Eilish O’Regan: Every euro wasted is a betrayal of the vulnerable
EVERY euro wasted by the Health Service Executive (HSE) is a betrayal of the patients and other vulnerable groups who depend on it.
While it frequently boasts about the "savings" it has made in shedding staff, centralising services and cuts in perks, the reality is that serious weaknesses in financial controls still exist.
The virtue of these hard-hitting and thorough investigation reports is that they were drawn up by the HSE's own internal audit office.
It is performing an essential watchdog role on its own colleagues and systems. It is also the case that much good practice is uncovered.
Some of the lax controls are blamed on lack of adminsitrative staff, but there is also plenty of evidence of carelessness with taxpayers' money.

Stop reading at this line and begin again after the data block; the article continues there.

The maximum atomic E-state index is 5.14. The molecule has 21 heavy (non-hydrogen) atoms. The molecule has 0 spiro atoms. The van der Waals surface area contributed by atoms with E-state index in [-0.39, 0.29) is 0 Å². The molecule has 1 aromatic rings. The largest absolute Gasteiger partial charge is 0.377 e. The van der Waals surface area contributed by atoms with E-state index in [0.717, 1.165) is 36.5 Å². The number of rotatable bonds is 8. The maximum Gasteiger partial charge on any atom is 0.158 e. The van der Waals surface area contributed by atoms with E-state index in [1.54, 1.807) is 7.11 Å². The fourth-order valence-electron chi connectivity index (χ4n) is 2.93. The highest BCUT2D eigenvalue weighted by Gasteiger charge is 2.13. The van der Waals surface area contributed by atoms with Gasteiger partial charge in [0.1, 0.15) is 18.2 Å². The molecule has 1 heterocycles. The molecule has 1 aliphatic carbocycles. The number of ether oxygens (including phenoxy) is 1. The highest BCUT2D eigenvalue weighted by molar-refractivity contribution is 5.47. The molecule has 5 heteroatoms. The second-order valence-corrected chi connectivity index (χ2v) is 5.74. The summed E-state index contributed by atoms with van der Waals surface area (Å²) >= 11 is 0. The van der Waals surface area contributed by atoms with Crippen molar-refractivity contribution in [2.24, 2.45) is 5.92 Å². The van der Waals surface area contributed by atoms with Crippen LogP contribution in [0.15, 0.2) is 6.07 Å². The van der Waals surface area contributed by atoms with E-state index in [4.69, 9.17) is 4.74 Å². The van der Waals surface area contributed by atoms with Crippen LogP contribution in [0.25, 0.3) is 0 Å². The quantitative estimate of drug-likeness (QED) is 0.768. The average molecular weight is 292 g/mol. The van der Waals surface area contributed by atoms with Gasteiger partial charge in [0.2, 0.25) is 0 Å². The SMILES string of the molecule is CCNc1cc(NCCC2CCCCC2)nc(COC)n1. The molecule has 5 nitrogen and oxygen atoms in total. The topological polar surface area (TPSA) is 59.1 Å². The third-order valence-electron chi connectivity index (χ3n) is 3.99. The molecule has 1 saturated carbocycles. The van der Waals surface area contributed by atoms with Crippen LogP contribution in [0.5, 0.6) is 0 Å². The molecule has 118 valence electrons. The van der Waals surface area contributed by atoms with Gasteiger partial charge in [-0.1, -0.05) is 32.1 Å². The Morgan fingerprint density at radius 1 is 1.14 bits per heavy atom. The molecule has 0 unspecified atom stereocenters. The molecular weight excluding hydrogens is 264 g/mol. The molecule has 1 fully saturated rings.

Primary care centres are hugely expensive and amount to a major financial undertaking.
But the unit of the HSE that deals in multi-millions has been found wanting.
The HSE has ongoing problems with its information technology systems, lapses which have been exposed again and again.
Much of these investigations took place last year when the HSE was announcing cuts in areas such as home help hours .
This year more rationing is under way, although it is being done in a covert way. Despite denials by health officials, it is becoming more difficult for people on low incomes with serious illnesses, like cancer, to get discretionary medical cards.
Health Minister James Reilly and HSE official Laverne McGuinness were caught off guard at a recent Oireachtas Committee on health and children when they spoke of the increasing scrutiny the applications for these cards face.
Their removal is causing much distress to many people.
The HSE may have moved on from generous bonuses for managers and expensive travel that characterised its early years, but many of its basic systems still suffer wastage.
Until these are tackled, people who are at its mercy will lose out.